There's a simple joy in pressing a button that opens a box for you. Sure there are quicker and more efficient ways to open a box, but nothing compares to the magic of an actuating lid. For this tutorial, we will be making a box that opens and closes using an Arduino and a small Linear Actuator.
Step 1: Project Parts List
- 1 x Box that will fit a Linear Actuator. I used the Treasure Project Box, but you can use just about any box with a hinge.
- 1 x Small Linear Actuator
- 1 x Geekduino or any Arduino compatible board
- 1 x Sensor Shield (recommended for adding sensors, not entirely necessary for this project)
- 1 x 9mm Pushbutton
- 1 x Panel Mount Dual Power Cable
- 1 x DC straight to 90 Degree Cable
Step 2: Program Your Board
Grab the buttonBoxProject Sketch from Github. Open it in the Arduino IDE and upload it to your board.
Plug your Linear Actuator and Pushbutton into the sensor shield as shown.
Plug the board into power, and the Linear Actuator should fully extend. You can press the button a few times at this point to get a feel for how this is going to work.
Step 3: Build
Drill some holes for your button and power jack. Keep in mind that these will jut into your box a bit, so keep them clear of where you plan to mount the linear actuator.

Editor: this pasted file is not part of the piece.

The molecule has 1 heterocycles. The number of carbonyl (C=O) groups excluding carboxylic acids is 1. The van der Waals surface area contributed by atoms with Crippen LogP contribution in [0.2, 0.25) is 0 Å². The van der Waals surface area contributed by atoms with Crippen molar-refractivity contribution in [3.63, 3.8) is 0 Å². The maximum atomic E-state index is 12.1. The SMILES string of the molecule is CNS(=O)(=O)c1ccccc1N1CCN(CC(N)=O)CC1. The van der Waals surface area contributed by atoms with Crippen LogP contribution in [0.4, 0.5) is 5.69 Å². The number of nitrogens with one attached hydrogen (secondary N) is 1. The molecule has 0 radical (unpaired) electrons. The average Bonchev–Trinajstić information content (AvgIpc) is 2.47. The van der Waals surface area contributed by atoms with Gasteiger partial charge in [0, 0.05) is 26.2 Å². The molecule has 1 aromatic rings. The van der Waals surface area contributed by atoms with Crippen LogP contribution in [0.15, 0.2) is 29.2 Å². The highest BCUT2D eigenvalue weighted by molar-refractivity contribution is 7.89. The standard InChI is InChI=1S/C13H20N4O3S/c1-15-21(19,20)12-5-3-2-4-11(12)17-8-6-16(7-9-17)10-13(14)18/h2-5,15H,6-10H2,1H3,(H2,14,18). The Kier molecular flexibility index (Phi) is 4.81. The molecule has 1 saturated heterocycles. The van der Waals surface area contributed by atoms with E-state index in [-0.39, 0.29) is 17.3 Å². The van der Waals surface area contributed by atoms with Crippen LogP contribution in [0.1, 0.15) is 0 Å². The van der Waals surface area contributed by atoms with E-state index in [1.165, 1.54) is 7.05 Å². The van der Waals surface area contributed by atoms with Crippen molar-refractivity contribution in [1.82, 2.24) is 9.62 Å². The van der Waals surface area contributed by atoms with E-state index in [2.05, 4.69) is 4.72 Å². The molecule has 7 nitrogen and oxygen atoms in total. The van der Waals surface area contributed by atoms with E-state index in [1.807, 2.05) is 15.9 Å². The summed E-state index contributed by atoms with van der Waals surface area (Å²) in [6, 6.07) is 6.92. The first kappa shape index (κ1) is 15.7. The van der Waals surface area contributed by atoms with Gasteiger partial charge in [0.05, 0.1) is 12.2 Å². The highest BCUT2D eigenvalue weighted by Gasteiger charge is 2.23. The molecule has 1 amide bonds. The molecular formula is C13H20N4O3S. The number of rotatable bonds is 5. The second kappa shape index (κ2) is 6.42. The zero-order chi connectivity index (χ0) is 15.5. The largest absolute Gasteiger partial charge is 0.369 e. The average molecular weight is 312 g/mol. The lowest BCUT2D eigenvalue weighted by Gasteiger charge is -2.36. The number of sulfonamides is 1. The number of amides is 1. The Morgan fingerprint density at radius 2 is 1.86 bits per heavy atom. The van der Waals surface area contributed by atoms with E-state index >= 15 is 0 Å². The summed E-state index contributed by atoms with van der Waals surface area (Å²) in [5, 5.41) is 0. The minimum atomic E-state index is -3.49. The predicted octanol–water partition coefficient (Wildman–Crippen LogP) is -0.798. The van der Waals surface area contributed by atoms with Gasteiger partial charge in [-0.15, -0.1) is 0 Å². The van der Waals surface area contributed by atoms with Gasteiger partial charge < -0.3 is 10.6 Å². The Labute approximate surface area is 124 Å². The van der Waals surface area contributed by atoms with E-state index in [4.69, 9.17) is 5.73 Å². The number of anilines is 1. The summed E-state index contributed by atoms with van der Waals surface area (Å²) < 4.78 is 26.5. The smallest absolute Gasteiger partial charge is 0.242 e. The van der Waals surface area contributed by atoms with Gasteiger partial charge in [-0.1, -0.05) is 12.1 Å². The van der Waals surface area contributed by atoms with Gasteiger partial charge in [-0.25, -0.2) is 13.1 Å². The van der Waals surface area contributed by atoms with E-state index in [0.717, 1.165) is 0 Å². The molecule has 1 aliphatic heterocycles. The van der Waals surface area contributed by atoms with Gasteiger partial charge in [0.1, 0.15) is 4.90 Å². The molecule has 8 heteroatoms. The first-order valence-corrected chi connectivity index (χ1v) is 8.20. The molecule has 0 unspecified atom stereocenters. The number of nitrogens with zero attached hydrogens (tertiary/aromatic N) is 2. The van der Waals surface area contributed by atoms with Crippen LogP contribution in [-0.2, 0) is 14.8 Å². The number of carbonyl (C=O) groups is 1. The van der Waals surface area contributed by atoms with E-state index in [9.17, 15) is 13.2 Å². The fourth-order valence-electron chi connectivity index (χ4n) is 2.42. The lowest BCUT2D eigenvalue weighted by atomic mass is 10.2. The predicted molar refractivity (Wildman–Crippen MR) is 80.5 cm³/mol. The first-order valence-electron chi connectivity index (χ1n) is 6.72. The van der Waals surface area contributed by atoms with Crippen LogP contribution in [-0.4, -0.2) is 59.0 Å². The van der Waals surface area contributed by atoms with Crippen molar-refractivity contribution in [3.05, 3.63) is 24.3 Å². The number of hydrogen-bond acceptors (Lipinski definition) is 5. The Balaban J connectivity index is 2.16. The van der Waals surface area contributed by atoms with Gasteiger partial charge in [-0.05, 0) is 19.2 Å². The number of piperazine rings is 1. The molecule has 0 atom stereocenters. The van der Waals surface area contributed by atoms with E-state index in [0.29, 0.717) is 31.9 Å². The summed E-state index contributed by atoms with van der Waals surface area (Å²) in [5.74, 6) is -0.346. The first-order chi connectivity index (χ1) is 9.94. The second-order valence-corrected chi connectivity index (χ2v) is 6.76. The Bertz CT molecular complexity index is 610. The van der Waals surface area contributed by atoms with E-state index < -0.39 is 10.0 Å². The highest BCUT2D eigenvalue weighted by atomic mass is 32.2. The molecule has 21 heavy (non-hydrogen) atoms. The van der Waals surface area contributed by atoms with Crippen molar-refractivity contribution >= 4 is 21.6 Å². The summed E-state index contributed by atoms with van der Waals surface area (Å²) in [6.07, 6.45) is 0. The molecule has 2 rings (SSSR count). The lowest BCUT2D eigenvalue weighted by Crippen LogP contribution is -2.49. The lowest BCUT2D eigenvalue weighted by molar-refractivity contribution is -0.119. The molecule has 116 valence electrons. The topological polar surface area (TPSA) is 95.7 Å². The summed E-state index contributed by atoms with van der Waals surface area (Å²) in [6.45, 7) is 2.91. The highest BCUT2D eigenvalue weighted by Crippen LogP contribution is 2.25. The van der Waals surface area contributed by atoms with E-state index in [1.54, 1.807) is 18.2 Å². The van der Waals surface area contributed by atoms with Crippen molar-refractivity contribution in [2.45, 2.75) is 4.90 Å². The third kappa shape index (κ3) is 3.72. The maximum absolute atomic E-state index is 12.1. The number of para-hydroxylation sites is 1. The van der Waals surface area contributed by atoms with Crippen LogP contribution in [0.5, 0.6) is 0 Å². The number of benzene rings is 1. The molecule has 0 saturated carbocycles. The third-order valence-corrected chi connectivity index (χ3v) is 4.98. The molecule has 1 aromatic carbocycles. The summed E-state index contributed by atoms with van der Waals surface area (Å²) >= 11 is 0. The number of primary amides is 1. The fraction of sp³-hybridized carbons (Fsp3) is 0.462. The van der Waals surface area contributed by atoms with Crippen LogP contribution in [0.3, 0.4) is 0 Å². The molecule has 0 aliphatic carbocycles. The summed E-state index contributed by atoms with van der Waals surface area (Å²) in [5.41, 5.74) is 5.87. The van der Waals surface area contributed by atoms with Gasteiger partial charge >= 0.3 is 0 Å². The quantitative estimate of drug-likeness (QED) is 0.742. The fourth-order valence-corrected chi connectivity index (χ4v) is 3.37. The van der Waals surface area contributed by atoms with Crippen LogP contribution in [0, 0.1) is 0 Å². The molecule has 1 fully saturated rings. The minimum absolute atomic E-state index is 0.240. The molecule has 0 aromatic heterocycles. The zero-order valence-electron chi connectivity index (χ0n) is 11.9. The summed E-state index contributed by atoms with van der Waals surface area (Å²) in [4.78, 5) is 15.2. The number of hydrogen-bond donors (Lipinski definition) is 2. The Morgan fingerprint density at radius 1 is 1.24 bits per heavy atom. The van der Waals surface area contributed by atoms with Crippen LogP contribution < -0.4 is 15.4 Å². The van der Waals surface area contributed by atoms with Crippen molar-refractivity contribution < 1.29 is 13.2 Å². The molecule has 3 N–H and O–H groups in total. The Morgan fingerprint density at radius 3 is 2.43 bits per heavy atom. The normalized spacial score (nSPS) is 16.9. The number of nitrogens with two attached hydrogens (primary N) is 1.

Mount your arduino on the lid of the box, leaving room to get to the power and usb. This leaves us space for whatever we want to put in it later.
To mount the linear actuator:
Set it to full extension
Find a place where the moving portion does not make contact with the box
Attach the mounting brackets to the end loops
Place where it will close the box when fully retracted
Retract the Linear Actuator, make sure you account for the length of the movement
If everything looks good, drill your pilot holes in the box and mount with wood screws
In the case of the treasure box I was using, if the edge of the squared portion of the linear actuator was flush with the edge of the bottom of the box, there was proper clearance for the linear actuator's head.
Step 4: Wiring
Wire your components as shown in the diagram.
Be sure to set your jumper for pins 9-11 to VIN
|Device||Sensor Shield Port|
|Linear Actuator (White, Red, and Black wires only)||DIO-10|
Step 5: ...and You're Done!
Revel in your creation! As you can see, there are tons of ports open to play with, so you can get creative by adding lights, buzzers, or anything you can think of, really. We kept it simple so as to not obscure the code used for the button and actuator.